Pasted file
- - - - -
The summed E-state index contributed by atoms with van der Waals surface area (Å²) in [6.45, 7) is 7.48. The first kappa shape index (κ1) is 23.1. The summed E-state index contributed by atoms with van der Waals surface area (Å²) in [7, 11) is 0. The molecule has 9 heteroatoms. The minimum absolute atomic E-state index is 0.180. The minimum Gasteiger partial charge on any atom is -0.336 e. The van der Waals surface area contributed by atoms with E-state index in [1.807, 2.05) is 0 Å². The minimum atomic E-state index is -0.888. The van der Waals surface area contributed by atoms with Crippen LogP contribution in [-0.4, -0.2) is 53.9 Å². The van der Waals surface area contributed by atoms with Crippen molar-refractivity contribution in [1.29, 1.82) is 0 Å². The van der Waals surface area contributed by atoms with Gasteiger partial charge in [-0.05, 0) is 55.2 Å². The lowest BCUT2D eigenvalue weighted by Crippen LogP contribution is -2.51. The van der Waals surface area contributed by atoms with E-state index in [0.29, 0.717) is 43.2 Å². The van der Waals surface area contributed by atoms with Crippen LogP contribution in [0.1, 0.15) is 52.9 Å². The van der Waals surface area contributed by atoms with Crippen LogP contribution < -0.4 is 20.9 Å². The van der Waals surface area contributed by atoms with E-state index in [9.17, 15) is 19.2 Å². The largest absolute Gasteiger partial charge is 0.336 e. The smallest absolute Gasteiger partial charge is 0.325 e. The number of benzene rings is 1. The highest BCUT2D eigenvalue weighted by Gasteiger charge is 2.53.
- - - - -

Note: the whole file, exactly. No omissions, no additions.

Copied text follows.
The summed E-state index contributed by atoms with van der Waals surface area (Å²) in [6.45, 7) is 7.48. The first kappa shape index (κ1) is 23.1. The summed E-state index contributed by atoms with van der Waals surface area (Å²) in [7, 11) is 0. The molecule has 9 heteroatoms. The minimum absolute atomic E-state index is 0.180. The minimum Gasteiger partial charge on any atom is -0.336 e. The van der Waals surface area contributed by atoms with E-state index in [1.807, 2.05) is 0 Å². The minimum atomic E-state index is -0.888. The van der Waals surface area contributed by atoms with Crippen LogP contribution in [-0.4, -0.2) is 53.9 Å². The van der Waals surface area contributed by atoms with Crippen molar-refractivity contribution in [1.29, 1.82) is 0 Å². The van der Waals surface area contributed by atoms with Gasteiger partial charge in [-0.05, 0) is 55.2 Å². The lowest BCUT2D eigenvalue weighted by Crippen LogP contribution is -2.51. The van der Waals surface area contributed by atoms with E-state index in [0.29, 0.717) is 43.2 Å². The van der Waals surface area contributed by atoms with Crippen LogP contribution in [0.1, 0.15) is 52.9 Å². The van der Waals surface area contributed by atoms with Crippen LogP contribution < -0.4 is 20.9 Å². The van der Waals surface area contributed by atoms with E-state index in [9.17, 15) is 19.2 Å². The largest absolute Gasteiger partial charge is 0.336 e. The smallest absolute Gasteiger partial charge is 0.325 e. The number of benzene rings is 1. The highest BCUT2D eigenvalue weighted by Gasteiger charge is 2.53.